After returning to the U.S., I wanted to read about Zwingli but I didn’t want to get bogged down in an academic tome. This book from the “Bitsize Biographies” series was perfect.

When it comes to Reformation history, most people know about Luther and Calvin, but Zwingli is far less familiar. Ulrich Zwingli was born in 1484 and ordained a Catholic priest in 1506. Young Zwingli was strongly influenced by the priestly scholar, Erasmus, who was a critic of the thoroughly corrupt church. Zwingli was one of the first to obtain a copy of Erasmus’s New Testament translation in 1516. When Zwingli was appointed pastor of the most important church in Zurich, the Grossmunster (Great Minister), in 1518 at the age of thirty-four, he was already pushing for reforms that would return the church back to New Testament faith and practice. Zwingli preached against ritualistic liturgy and the mass, indulgences, obligatory Lenten fasting, worshipping statues, the intercession of Mary and the saints, and the enforced celibacy of priests. Zwingli taught that salvation was not by sacramental grace and merit as Catholicism taught, but by God’s grace through faith in Jesus Christ alone as revealed in the New Testament. The Reformer won over the support of the civil government of Zurich and most of its citizens.

Zwingli and Luther met in 1529 in an attempt to unite the Swiss and German Reformation movements but the two could not find agreement on the issue of the Lord’s Supper. Luther held to the real presence of Christ in the elements while Zwingli believed the bread and wine were only symbolic.

Zwingi believed in a strong alliance between church and government. Anabaptists pushed for reforms beyond what Zwingli could accommodate and he persecuted them via the city magistrates. Several of the Swiss cantons followed Zwingli’s Reformation while others remained Catholic. Civil war ensued and Zwingli died in battle in 1531 as a chaplain to the Zurich troops.

I learned quite a bit about Zwingli in this short book. His belief in an ordained, church-state alliance is disappointing but understandable given his times. Perhaps the most unusual information I learned about Zwingli was his belief that God elected some “heathens” for salvation, those who would never hear the Gospel during their lifetime.

As this book makes clear, Zwingli was an imperfect man. But as flawed as he was, the Lord used him in a mighty way to return the church back to the Gospel of grace by faith. In America, with all of its freedoms, it’s hard for us to imagine the amount of faith and courage needed by Zwingli, Luther, Calvin, and the other Reformers to stand up to Rome in the 16th century.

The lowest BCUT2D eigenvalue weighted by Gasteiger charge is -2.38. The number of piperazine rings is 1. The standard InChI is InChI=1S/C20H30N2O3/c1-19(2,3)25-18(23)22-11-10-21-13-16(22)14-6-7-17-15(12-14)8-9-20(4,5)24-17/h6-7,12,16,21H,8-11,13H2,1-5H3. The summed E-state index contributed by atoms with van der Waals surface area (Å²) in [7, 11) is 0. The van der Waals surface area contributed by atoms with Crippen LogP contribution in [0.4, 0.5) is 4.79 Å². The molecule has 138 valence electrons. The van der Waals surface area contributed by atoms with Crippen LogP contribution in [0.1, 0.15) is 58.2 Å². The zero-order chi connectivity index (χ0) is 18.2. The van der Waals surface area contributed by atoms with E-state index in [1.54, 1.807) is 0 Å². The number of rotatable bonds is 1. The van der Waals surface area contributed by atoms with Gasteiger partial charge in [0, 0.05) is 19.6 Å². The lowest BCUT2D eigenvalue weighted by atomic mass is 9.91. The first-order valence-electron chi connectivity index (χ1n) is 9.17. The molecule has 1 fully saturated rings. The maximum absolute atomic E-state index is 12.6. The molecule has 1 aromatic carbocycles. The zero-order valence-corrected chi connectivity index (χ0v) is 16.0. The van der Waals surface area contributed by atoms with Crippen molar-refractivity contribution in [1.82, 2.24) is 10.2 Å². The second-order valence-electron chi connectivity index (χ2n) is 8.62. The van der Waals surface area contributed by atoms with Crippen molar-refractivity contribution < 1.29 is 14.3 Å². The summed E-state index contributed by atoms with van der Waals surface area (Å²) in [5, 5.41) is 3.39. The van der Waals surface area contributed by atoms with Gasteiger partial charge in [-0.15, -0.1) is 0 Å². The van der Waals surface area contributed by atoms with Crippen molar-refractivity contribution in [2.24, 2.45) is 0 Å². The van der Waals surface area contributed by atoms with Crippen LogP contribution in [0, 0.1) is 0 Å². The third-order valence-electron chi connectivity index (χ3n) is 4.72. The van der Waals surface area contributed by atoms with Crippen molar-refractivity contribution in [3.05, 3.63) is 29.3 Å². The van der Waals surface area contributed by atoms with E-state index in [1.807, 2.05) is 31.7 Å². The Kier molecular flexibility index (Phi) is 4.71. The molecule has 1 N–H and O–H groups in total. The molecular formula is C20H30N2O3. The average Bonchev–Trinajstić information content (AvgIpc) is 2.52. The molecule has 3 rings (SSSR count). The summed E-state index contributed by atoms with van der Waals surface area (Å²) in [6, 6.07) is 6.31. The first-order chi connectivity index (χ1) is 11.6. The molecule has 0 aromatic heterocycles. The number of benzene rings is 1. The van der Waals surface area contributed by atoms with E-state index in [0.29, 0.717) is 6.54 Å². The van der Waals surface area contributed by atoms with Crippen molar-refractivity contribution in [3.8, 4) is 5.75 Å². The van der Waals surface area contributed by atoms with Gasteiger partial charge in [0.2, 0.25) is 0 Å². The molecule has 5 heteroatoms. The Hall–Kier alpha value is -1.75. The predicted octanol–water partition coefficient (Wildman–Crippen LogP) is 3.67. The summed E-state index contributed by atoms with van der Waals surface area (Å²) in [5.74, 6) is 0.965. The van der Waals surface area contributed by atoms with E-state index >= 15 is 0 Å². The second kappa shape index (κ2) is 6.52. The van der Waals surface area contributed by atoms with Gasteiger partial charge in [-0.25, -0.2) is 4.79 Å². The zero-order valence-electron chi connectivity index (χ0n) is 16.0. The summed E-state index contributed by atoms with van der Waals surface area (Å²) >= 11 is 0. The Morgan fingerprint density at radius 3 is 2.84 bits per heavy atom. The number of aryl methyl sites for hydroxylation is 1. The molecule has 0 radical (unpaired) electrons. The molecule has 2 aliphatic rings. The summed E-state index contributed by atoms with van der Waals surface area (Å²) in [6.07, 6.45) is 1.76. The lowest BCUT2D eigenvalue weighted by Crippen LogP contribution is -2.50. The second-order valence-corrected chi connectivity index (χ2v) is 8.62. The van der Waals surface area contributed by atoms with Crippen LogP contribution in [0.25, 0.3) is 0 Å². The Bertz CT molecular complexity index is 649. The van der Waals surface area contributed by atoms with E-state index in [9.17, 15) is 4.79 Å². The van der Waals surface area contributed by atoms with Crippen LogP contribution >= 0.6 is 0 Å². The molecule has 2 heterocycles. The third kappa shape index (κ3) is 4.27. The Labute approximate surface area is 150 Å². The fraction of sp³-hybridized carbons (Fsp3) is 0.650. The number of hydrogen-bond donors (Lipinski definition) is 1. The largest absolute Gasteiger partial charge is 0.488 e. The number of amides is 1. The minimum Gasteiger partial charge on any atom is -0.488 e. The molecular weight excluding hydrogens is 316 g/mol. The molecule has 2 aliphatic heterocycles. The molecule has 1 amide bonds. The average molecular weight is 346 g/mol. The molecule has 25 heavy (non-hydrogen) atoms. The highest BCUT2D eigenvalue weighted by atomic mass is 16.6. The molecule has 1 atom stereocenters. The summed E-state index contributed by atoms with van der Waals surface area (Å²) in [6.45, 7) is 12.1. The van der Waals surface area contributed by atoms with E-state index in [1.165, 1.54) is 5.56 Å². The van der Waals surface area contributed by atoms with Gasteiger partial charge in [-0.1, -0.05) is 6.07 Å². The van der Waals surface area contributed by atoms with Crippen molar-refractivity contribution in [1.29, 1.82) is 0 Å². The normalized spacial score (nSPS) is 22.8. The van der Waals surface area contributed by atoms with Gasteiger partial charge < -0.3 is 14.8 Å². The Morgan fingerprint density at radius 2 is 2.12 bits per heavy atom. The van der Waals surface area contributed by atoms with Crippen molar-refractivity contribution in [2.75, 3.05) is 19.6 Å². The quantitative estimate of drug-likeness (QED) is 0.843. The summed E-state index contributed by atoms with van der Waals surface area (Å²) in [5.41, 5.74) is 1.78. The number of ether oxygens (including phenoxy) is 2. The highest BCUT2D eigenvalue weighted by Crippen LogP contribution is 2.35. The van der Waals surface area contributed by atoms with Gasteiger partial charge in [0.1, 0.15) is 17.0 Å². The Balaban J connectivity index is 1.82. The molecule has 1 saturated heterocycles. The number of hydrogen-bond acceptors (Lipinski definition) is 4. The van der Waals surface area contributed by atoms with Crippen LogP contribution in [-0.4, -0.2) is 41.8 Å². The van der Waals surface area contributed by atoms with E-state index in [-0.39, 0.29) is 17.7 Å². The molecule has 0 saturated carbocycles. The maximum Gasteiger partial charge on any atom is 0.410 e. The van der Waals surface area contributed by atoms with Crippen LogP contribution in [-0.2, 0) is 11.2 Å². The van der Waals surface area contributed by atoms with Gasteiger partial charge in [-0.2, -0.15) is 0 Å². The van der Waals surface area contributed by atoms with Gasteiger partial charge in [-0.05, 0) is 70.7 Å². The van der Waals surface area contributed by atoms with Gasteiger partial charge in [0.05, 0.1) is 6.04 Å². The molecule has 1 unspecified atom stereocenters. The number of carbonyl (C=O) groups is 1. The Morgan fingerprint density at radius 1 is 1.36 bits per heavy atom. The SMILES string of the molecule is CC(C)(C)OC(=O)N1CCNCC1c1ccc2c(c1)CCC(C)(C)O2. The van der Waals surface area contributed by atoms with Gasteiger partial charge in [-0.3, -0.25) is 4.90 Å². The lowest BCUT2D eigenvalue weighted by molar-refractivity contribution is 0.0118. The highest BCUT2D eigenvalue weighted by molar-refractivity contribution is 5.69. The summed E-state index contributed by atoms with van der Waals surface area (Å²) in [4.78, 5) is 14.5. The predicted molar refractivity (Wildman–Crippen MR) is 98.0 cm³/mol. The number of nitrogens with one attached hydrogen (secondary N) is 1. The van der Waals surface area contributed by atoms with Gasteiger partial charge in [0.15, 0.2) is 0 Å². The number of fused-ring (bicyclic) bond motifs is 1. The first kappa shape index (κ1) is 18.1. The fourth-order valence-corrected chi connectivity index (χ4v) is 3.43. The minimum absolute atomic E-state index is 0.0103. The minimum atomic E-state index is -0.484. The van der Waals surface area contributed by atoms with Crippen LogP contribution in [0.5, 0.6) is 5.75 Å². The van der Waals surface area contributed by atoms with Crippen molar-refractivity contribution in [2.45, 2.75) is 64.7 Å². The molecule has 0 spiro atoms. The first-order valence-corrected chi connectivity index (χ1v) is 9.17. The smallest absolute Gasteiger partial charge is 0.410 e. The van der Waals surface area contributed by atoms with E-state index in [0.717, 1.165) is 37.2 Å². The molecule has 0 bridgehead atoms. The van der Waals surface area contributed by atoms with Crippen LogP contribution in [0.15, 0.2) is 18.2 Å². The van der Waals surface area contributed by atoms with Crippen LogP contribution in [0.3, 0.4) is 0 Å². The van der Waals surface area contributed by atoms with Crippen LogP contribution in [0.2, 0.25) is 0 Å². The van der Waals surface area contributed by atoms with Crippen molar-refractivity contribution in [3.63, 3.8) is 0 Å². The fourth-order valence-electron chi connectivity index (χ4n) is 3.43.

* An interesting (and even comical) episode in Zwingli’s revolt against Catholic formalism and ritualism was the famous “Affair of the Sausages.” See here.

33,000 Protestant Denominations?

When defending the exclusive claims of the Catholic church in regards to ecclesiasticalDenom authority, Catholic apologists often point to the thousands of Protestant denominations and conclude God could not possibly be the author of such confusion. In their zealousness to press this argument, Catholics have been known to inflate the number of Protestant denominations to 20,000, 30,000, and, yes, I’ve even seen claims of 40, 000. But what is an accurate number?

In the article below, Scott Eric Alt scolds his fellow Catholic apologists for “cooking the books” when it comes to the alleged number of Protestant denominations. Bravo, Mr. Alt! Thank you for your honesty and objectivity.

My take? The early Reformers took many important initial steps in turning the church away from Catholic ritualism and legalism and back to the Gospel of simple faith in Jesus Christ. What may seem like incomplete and underdeveloped shifts in doctrine and methodology from our point of view were major steps at the time. Succeeding Reformers continued to shed beliefs and practices rooted in Catholic tradition. The process took place over many generations resulting in a large number of denominations. I don’t see that as a bad thing but a positive. Does anyone really desire to go back to 1517 when a monolithic church was ruled by a single dictator, where church and state were bound at the hip, and where all citizens were forced to join and be completely subservient to a religious system that had buried the Gospel beneath layers of ritual and superstition?

There have undoubtedly been many casualties along the way. Many of the mainline denominations have drifted into modern unbelief and apostasy. Many unsaved “protestants” began heretical religious movements. But in this unorganized mishmash called evangelical Protestantism that the world ridicules and scorns, the Gospel still shines brightly and the Holy Spirit still draws sinners to Jesus Christ.